Ooops… blonde mind… coffee lacking blunder……….. I meant to say pediatric cancers don't always operate the same as ADULT cancers. Treatments can sometimes be vastly different. 

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        cancersnewnormal
        Participant

        Dr. Fariba Navid is a pediatric oncologist with a melanoma specialty. She works at St Jude as well as Univ of TN. I'm not sure how current this phone number is, but it's another shot at speaking to someone with better knowledge of your son's diagnosis. 901-595-3006

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        cancersnewnormal
        Participant

        Dr. Fariba Navid is a pediatric oncologist with a melanoma specialty. She works at St Jude as well as Univ of TN. I'm not sure how current this phone number is, but it's another shot at speaking to someone with better knowledge of your son's diagnosis. 901-595-3006

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        cancersnewnormal
        Participant

        Dr. Fariba Navid is a pediatric oncologist with a melanoma specialty. She works at St Jude as well as Univ of TN. I'm not sure how current this phone number is, but it's another shot at speaking to someone with better knowledge of your son's diagnosis. 901-595-3006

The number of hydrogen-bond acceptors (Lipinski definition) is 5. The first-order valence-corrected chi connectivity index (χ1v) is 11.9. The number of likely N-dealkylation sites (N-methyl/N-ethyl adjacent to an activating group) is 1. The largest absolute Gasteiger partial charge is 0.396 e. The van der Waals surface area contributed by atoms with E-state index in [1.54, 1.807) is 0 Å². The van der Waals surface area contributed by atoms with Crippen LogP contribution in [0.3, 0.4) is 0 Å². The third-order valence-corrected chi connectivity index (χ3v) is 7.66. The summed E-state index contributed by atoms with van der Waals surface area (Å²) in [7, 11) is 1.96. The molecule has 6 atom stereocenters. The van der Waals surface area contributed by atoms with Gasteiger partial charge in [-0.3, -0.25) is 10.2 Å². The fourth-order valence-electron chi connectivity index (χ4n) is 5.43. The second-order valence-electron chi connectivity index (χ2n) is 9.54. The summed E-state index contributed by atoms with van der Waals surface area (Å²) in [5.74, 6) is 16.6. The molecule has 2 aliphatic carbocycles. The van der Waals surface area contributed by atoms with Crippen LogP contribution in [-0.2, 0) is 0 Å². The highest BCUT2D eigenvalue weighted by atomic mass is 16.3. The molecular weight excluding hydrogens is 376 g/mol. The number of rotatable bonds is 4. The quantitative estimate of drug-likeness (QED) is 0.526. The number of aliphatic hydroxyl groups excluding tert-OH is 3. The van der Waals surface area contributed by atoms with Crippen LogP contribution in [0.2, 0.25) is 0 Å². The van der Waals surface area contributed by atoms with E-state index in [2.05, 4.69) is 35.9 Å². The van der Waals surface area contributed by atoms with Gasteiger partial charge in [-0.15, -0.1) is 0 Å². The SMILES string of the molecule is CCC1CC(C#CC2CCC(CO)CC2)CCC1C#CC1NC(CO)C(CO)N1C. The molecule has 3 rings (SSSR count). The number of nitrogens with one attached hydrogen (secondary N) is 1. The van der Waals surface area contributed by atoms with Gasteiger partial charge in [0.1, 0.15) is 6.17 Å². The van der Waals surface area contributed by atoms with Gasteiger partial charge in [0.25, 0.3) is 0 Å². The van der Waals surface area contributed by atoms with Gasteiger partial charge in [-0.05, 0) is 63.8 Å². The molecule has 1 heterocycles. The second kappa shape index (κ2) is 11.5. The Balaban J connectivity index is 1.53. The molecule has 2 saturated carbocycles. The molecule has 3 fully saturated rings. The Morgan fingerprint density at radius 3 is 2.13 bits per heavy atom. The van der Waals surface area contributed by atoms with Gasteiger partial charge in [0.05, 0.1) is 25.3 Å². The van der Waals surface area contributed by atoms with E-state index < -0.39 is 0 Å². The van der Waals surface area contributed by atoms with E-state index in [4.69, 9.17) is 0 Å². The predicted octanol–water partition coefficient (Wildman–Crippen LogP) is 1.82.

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        Ross’s.Mom
        Participant

        Thank you so much, Niki. This information is very, very helpful. I am conflicted because we saw a melanoma specialist at Uof I, but our son is only his 3rd pediatric case in 10 years. He said to us, it didn't matter Ross was a pediatric patient, "Melanoma is melanoma." But from what I have researched online, which I know is not always correct, childhood melanoma may act differently in kids than adults. I just want to speak with someone that has more experience before I can feel completely at ease. We just have so many questions about going forward and "what now" that I want someone that is a ped onc- melanoma specialty- to answer. I sent an email to St. Jude's melanoma referral email and am anxiously awaiting to hear back. Thank you again for taking time to respond!

        -April

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        Ross’s.Mom
        Participant

        Thank you so much, Niki. This information is very, very helpful. I am conflicted because we saw a melanoma specialist at Uof I, but our son is only his 3rd pediatric case in 10 years. He said to us, it didn't matter Ross was a pediatric patient, "Melanoma is melanoma." But from what I have researched online, which I know is not always correct, childhood melanoma may act differently in kids than adults. I just want to speak with someone that has more experience before I can feel completely at ease. We just have so many questions about going forward and "what now" that I want someone that is a ped onc- melanoma specialty- to answer. I sent an email to St. Jude's melanoma referral email and am anxiously awaiting to hear back. Thank you again for taking time to respond!